The editor of the new Collins series, Dr. Rupert Hall, has valiantly chosen the harder task. He has divided all science before 1800 into four successive periods, of which Dr. Boas's volume covers the second; and the nineteenth and twentieth centuries are due to be covered in two volumes each, the physical sciences and the biological sciences being discussed separately. Each book is thus supposed to provide a thorough survey of a very broad field. To judge by this first sample, he has not sufficiently ap- preciated the risks he is running as a result. One knows that Marie Boas is a fine, dis- criminating scholar who can deal excitingly with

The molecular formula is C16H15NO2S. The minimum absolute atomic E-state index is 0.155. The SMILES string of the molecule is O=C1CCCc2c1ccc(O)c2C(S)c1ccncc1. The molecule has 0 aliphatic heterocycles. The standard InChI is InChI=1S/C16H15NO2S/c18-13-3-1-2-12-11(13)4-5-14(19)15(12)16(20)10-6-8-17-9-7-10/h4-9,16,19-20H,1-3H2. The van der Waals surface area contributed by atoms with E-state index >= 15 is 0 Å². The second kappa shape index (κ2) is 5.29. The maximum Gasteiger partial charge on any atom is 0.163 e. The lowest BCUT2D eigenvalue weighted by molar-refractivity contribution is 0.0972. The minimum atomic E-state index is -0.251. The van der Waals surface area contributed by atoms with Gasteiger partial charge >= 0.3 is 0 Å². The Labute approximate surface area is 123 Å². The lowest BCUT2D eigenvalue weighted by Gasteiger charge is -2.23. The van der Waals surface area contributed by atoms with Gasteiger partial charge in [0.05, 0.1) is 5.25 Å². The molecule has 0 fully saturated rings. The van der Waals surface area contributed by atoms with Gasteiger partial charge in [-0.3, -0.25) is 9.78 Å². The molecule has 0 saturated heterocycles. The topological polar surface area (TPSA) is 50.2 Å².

a topic which closely engages her concern. Thi• volume, however, is a curiously perfunctor effort: there are spasmodic quickenings of in terest, but—especially in the first half—th overall temperature is low. Though she rightl emphasises the central importance of th humanist movement in fifteenth-century Italy fo the reawakening of original natural philosoph in the West, it is only as she nears the familia pastures of the seventeenth century that her pac quickens above a trot. The result will be very useful for university students, but, for other readers, little less dull than comparable books of a generation ago.